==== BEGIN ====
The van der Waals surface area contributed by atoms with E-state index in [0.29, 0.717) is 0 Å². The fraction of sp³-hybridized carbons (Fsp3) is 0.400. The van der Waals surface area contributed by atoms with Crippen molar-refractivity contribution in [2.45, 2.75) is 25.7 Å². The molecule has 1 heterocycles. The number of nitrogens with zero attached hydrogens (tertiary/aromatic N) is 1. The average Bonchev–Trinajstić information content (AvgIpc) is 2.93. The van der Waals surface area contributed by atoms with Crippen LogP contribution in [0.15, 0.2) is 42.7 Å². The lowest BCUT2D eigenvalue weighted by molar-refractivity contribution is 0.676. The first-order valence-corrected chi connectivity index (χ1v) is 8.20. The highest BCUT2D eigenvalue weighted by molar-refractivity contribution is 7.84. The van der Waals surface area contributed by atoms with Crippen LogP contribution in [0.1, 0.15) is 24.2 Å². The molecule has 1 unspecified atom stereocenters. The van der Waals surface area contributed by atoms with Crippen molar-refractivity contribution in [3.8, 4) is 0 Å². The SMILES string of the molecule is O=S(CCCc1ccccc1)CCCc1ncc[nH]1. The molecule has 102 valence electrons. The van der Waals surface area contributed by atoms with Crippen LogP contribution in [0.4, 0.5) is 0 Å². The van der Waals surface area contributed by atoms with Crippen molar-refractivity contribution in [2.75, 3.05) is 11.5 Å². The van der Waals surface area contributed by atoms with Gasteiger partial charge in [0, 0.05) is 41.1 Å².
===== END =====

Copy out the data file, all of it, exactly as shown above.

The van der Waals surface area contributed by atoms with E-state index in [0.29, 0.717) is 0 Å². The fraction of sp³-hybridized carbons (Fsp3) is 0.400. The van der Waals surface area contributed by atoms with Crippen molar-refractivity contribution in [2.45, 2.75) is 25.7 Å². The molecule has 1 heterocycles. The number of nitrogens with zero attached hydrogens (tertiary/aromatic N) is 1. The average Bonchev–Trinajstić information content (AvgIpc) is 2.93. The van der Waals surface area contributed by atoms with Crippen LogP contribution in [0.15, 0.2) is 42.7 Å². The lowest BCUT2D eigenvalue weighted by molar-refractivity contribution is 0.676. The first-order valence-corrected chi connectivity index (χ1v) is 8.20. The highest BCUT2D eigenvalue weighted by molar-refractivity contribution is 7.84. The van der Waals surface area contributed by atoms with Crippen LogP contribution in [0.1, 0.15) is 24.2 Å². The molecule has 1 unspecified atom stereocenters. The van der Waals surface area contributed by atoms with Crippen molar-refractivity contribution in [3.8, 4) is 0 Å². The SMILES string of the molecule is O=S(CCCc1ccccc1)CCCc1ncc[nH]1. The molecule has 102 valence electrons. The van der Waals surface area contributed by atoms with Crippen LogP contribution in [0.4, 0.5) is 0 Å². The van der Waals surface area contributed by atoms with Crippen molar-refractivity contribution in [2.75, 3.05) is 11.5 Å². The van der Waals surface area contributed by atoms with Gasteiger partial charge in [0, 0.05) is 41.1 Å².